We gradually weaned them on schedule and they took to hay and COB and mineral with gusto. As they grew they were given the run of our twenty acres and eventually put a big dent in the thistle crop, although a great deal of electric fencing was still required to keep them off and out from under the tractor and cars. When I take them for hikes up in the mountains, sub-alpine fir, commonly called “piss fir” or “pitch pine” for its copious amounts of sticky Krazy Glue sap, becomes the Holy Grail of goat culinary delight. Lately, we’ve been raiding the Christmas tree dump in Bozeman and “recycling” Douglas fir into goat poop.
I was going to point out here that goats think only of eating and pooping, but that’s not true. No thought whatsoever goes into pooping. They just go ahead and let fly no matter where they are or what they’re doing…at a dead run, halfway up a cliff face, when their butt is over the water bucket. The only time they can control pooping is if they suspect they might be able to get on the porch in the next few minutes, in which case they can save it for at least that long.
They love to climb on stuff, too, which is why I constructed “Baby Goat Mountain” out of some slabs of limestone we had laying around the property and later half-buried an old tractor tire standing up in the backyard. This playground equipment kept them entertained for a good five minutes before they decided it was more fun to climb on the Jeep, pickup truck and tractor.

Sure, you get 'em all kinds of nice toys, but they just want to play with Dad's shit.

Which is why getting goats reintroduced me to the joys of electric fencing. Having grown up on a hog farm, I didn’t think mere goats could show me anything new since hogs are pretty good at opening gates and making holes in fences themselves. Ha! Hogs are rank (pun intended) amateurs! Silly me! Goats are the Houdinis of domestic stock fencing and with electric fences you have to use considerably more juice than you’d expect just to get their attention. Here’s a quick and handy guide I made up which should be of use for prospective goat owners. Now I know when the goats are trying to get on the porch because three nearby communities suffer electrical brown-outs.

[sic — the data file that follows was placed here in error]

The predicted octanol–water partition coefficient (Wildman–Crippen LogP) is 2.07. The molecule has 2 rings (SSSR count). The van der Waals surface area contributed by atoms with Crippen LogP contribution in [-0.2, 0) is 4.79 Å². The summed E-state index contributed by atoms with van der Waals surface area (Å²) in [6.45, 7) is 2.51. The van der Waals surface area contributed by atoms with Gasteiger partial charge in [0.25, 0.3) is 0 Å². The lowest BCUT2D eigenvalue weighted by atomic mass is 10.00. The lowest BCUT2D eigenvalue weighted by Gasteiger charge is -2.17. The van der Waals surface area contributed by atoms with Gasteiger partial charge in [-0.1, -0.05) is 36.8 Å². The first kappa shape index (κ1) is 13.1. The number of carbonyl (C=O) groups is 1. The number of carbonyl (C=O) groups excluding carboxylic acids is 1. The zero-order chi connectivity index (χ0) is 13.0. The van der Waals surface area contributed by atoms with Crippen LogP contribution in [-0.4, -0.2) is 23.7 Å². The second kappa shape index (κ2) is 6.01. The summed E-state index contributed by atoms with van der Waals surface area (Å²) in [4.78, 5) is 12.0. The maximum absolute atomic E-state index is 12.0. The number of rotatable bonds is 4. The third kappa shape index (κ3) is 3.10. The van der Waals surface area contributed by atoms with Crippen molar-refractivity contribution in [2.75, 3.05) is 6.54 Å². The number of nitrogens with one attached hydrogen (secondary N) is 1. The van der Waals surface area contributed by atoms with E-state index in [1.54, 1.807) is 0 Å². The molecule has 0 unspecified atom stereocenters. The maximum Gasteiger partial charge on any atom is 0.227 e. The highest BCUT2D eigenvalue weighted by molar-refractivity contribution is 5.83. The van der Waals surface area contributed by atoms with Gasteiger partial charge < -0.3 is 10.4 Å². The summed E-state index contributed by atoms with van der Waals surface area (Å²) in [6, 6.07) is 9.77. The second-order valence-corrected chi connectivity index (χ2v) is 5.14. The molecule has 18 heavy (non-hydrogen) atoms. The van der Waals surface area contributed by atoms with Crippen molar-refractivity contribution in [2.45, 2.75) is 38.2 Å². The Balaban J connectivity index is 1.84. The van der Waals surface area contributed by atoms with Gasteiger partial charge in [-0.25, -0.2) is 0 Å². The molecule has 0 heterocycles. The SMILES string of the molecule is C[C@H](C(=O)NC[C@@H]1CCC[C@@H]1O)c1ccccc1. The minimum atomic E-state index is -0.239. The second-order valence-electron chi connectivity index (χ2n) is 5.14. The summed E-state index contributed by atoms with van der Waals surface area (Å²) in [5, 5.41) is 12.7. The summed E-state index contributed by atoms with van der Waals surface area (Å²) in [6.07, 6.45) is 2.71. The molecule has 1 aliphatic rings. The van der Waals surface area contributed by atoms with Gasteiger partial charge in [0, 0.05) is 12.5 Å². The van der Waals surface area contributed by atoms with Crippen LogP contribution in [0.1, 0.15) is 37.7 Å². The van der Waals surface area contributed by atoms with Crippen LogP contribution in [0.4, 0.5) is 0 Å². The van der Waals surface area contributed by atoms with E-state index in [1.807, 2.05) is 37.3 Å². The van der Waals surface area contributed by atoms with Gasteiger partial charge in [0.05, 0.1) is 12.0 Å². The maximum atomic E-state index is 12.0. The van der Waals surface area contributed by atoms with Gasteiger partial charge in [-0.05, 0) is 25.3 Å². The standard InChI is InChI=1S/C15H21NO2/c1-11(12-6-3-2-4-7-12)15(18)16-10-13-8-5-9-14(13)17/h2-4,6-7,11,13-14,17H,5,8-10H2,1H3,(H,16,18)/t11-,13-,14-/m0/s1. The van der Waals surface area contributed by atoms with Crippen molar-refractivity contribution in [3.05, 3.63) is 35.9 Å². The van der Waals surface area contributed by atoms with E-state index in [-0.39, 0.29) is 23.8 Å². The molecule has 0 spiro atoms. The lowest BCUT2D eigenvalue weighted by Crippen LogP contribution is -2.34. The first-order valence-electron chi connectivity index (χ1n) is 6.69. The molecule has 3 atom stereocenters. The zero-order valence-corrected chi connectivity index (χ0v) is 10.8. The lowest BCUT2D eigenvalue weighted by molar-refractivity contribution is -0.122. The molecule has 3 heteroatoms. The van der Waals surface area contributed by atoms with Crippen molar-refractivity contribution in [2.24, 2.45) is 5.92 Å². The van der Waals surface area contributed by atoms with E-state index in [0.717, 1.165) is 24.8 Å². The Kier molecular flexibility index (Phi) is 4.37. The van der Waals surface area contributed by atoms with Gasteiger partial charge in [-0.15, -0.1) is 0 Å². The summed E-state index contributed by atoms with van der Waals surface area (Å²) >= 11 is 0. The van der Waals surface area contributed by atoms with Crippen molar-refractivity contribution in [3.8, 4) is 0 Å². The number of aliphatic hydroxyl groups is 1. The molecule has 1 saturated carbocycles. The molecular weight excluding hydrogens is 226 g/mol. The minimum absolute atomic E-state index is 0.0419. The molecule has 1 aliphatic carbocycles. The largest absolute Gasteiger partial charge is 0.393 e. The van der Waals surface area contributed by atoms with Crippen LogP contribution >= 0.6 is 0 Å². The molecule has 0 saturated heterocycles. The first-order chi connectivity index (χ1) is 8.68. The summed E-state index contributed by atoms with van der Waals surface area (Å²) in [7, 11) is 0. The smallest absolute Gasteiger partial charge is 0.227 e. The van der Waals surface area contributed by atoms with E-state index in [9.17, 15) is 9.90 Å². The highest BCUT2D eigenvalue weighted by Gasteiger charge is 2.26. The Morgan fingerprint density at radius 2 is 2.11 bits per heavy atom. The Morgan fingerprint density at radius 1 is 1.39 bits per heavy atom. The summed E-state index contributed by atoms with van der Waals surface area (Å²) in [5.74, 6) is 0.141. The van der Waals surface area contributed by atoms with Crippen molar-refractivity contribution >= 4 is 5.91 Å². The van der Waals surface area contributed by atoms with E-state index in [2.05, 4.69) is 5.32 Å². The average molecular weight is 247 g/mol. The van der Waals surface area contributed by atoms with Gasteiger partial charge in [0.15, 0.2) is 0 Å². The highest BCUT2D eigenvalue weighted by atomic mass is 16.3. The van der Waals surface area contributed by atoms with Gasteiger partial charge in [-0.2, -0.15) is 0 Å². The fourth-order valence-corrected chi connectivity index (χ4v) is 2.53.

I also learned plenty more about regular fencing, which isn’t as big a pain as some people claim. I’ve found that any fence that is strong enough to stop a charging rhino and tight enough to keep out mosquitoes will also work…most of the time, anyway…for goats.

Is this fence goat-proof? Don't be silly! It can't even hold a lousy T. Rex. Goats would through it in five seconds flat.

I do have to admit the four boys have already put a serious crimp on our formerly abundant thistle crop. When I figure up the cost of feed, fencing and accessories for the past eight months, however, I reckon I could have sprayed them with something costing about five thousand dollars per gallon and still have come out ahead cost-wise.
Just think. In only three more years I can actually start to do some serious packing with them. That should get me back in shape and back up in the high country, if nothing else just so I can get some of my money’s worth out ‘em.  

No comments: